Supporting the NHS in its hour of need
A united public sector helping the NHS deliver for the public through the COVID-19 pandemic
The last fifteen months have been dominated by the COVID-19 pandemic. When surges in cases threatened to overwhelm the NHS, other parts of the public sector stepped in to make sure life saving services could continue being provided. When the public needed the NHS more than ever, fire services, police services, local authorities, the armed forces, and many more helped create capacity to deliver for the public. Many of the lessons can shape delivery in non-crisis times.
London’s ambulance, fire, and police services unite
Faced with a tsunami of demand in each wave of the pandemic, the London Ambulance Service created a new relationship with the London Fire Brigade and the Metropolitan Police Service. They formed a single team to drive ambulances and provide life saving services across the city.
In every crisis, there is also opportunity.
London Ambulance Service’s CEO Garrett Emmerson writes for the Public Leaders Report, sharing his key lessons on creating and sustaining these partnerships.
Whole organisation approach
“With the service at real risk of being overwhelmed, it was clear that we needed to implement a rapid ‘whole organisation’ response, starting with the leadership of the Trust.”
“We have massively accelerated many long-planned initiatives that have undoubtedly improved the care we provide for our patients.”
CEO Garrett Emmerson
The London Ambulance Service called on university student paramedics, 300 firefighters, 75 police officers, volunteers, retired staff, and the help of private sector organisations and other furloughed staff.
Testing and vaccinations across the country
Two of the most defining cross-boundary operations of the whole year have been mass testing and vaccinating everybody in the country.
The CEOs of those leading these efforts have talked about the unique leadership challenges they faced – and how to carry these lessons into post-crisis and more stable times.
Leading in crisis
General Sir Gordon Messenger shared his lessons on leading in crisis with the NLC network earlier in the year: “There is a balance to be struck between creating new structures and adapting existing ones.”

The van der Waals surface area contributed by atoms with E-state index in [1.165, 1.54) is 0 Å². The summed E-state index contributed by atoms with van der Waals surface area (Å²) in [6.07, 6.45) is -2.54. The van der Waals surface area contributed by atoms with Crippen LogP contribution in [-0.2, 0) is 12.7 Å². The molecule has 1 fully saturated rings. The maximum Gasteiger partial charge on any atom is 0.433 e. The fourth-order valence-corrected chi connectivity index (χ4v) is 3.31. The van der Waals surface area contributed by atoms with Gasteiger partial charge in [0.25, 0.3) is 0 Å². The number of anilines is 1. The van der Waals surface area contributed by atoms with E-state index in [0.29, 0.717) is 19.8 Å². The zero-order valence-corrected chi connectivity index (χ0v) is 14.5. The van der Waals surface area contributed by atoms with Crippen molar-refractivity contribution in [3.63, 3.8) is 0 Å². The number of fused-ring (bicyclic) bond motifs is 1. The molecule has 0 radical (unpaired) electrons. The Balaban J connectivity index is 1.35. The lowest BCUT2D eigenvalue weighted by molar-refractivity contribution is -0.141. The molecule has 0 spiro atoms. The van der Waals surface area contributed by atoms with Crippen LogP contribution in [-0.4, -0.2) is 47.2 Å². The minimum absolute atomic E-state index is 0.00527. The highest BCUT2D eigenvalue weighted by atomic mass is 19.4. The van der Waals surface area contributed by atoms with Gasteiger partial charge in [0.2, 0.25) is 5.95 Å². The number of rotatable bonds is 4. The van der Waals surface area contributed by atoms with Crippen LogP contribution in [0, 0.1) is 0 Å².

National guidance directing Fire and Rescue Services
Phil Garrigan is the National Fire Chiefs Council’s COVID lead. He told the NLC, “we put national agreements and guidance in place to support this amazing work, helping the UK Fire and Rescue Service assist with setting up vaccination sites, assisting with patient care and administering the vaccines. It is incredible how much has been undertaken in such a short period of time.”
The Fire and Rescue Service have done over 550,000 extra activities as part of supporting the country’s pandemic response.
Over 363,000 vaccinations delivered.
Over 64,000 COVID tests supported.
Almost 230,000 deliveries of essential items.
Armed Forces mentoring for NHS leaders
Since May 2020, members of the armed forces – who have years of training and frontline experience of dealing with high-pressure situations – have been mentoring NHS leaders on effective crisis management. 130 mentoring relationships were founded which have benefited both partners, most continuing today.
Mentoring through crisis
Kathy Farndon is a Non-Executive Director for University Hospitals Derby & Burton NHS Foundation Trust. She was mentored by Brigadier Ian Mortimer of the British Army.
A different perspective
Kathy says, “There is much benefit to be gained from being able to view challenges and difficult situations through a different lens”
“Brigadier Mortimer was able to provide relevant examples from his military experience to show how he had used his leadership skills in both combat and crisis situations, as well as other different approaches that military work involves, in order to give me a different perspective with which to view the situations I was dealing with and find solutions.”
Two way benefits
Ian says, “This reflective learning allowed me to distil my own experiences into accessible and pertinent examples for Kathy. But I also learned as much from Kathy and her wealth of experience in the health sector and her subject matter expertise. Her insights allowed me to understand better some of the challenges that Defence faces now and in the future.”